Empowerment Scholarship Accounts




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Empowerment Scholarship Accounts 



Educational scholarships offer new
hope for special-needs children

State education officials say they need the 
initial application no later than July 27

Mark Flatten
Goldwater Institute Watchdog Report


Samantha Boesl has high hopes for her 10-year-old son, Blake.

He’s always been smart, a visual learner with what his mother describes as a photographic memory.

But he’s also been challenged. Blake is autistic, and is easily distracted and influenced by the behaviors of those around him. He’s also had to contend with a host of medical problems, from debilitating food allergies to a skull fracture received when he fell out of a window at age five.

Because of his autism, Blake is sometimes unable to communicate his pain, Boesl says. That hurt and frustration can manifest itself in inappropriate, even self-destructive, behavior.

When Blake entered kindergarten at the local public school in the Boesl’s Ahwatukee Foothills neighborhood, he tested as academically ahead of his peers. By the time he finished fourth grade earlier this year, he had fallen behind.

Sidebar: ESA Basics—Key points of Empowerment Scholarship Accounts

The public school is not meeting the needs of Blake, a special-education student who qualifies for a special instructional plan under federal and state laws, according to his mother. Boesl says she has used her own money to pay for the additional academic instruction and a barrage of therapists Blake needs. That added care has cost Boesl and her husband, Chad, thousands of dollars over the years.

And yet, Blake’s progress is being hindered by the “cookie cutter” approach the public schools have in dealing with children who have special needs, she said.

But Boesl sees hope in a new state law that allows parents of disabled children to withdraw them from public schools and use the money that would have gone to the local district to design their own educational plan.

That means parents like the Boesls can customize how their children learn, using the money for a broad range of services that might include a mix of private school or home school instruction, tutoring, and specialists to deal with individual emotional, physical or behavioral issues.

“He can contribute to society,” Boesl said of Blake. “But he’s not going to have the opportunity to do it in public school. They’re not meeting his needs.”

“He is smart. Give him the right tools. The schools, they are cookie cutting for every kid and Blake isn’t getting the right custom fit that he needs at this age bracket. The cookie cutter thing is not going to work for Blake. You can’t tell me he’s not going to contribute to society. He will. But if I don’t put the right tools now in place for him, then he won’t be able to contribute.”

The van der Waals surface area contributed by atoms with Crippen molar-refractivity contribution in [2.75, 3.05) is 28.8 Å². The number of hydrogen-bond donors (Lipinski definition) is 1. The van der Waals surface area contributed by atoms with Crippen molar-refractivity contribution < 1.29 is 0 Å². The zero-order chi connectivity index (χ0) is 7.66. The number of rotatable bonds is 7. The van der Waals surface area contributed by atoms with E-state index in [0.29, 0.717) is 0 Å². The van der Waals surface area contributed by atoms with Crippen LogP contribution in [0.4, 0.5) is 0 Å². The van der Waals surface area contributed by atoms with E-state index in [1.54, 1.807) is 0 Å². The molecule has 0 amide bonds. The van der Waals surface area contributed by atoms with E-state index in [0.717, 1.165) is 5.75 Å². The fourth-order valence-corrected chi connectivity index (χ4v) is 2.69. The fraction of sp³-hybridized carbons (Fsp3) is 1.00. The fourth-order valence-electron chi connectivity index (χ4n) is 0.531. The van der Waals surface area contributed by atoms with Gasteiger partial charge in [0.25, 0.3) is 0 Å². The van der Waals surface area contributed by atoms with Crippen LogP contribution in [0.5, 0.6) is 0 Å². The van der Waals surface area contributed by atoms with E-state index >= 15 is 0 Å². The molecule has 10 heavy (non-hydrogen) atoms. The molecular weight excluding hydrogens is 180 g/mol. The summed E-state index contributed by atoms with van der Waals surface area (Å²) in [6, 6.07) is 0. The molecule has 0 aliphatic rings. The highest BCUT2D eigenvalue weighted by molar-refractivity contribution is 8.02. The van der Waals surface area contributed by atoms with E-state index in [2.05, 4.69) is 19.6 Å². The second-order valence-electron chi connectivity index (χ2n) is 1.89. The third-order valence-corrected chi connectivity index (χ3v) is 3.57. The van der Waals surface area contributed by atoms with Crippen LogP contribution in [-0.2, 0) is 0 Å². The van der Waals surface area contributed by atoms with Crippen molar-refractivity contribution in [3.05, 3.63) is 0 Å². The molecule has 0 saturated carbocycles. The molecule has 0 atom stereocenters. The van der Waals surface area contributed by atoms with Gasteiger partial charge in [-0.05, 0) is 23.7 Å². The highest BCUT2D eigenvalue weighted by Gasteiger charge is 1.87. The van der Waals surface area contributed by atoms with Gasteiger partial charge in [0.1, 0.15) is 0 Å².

The law, which officially takes effect July 20, is built around
Empowerment Scholarship Accounts (ESAs), controlled by the parent or guardian with the condition that the funds be used to provide education that includes instruction in reading, math, social studies and science.

To qualify, the child must be an Arizona resident with a disability under federal or state law, and must have either attended a public school full time or received a scholarship from a school tuition organization last year.

The parent must agree not to enroll the child in a public school, including a charter school, and cannot receive other money through a scholarship from a School Tuition Organization. Any child who meets those requirements qualifies. There is no cap on the number of eligible students.

Under the law, which was passed in the 2011 legislative session, the state will redirect 90 percent of the money that it would have paid to the local school district into a qualifying child’s ESA. The amount will vary, depending on the severity of the child’s disability. State education officials say the money available to parents through the accounts will range from about $5,000 for kids with minimal learning disabilities to as much as $26,600 for those with multiple and severe conditions.

A parent with an account will be able to use the money to pay for private schools, books, therapists or other services needed to create the most appropriate learning environment. Money left in the account when the child finishes high school could be used to help pay for college.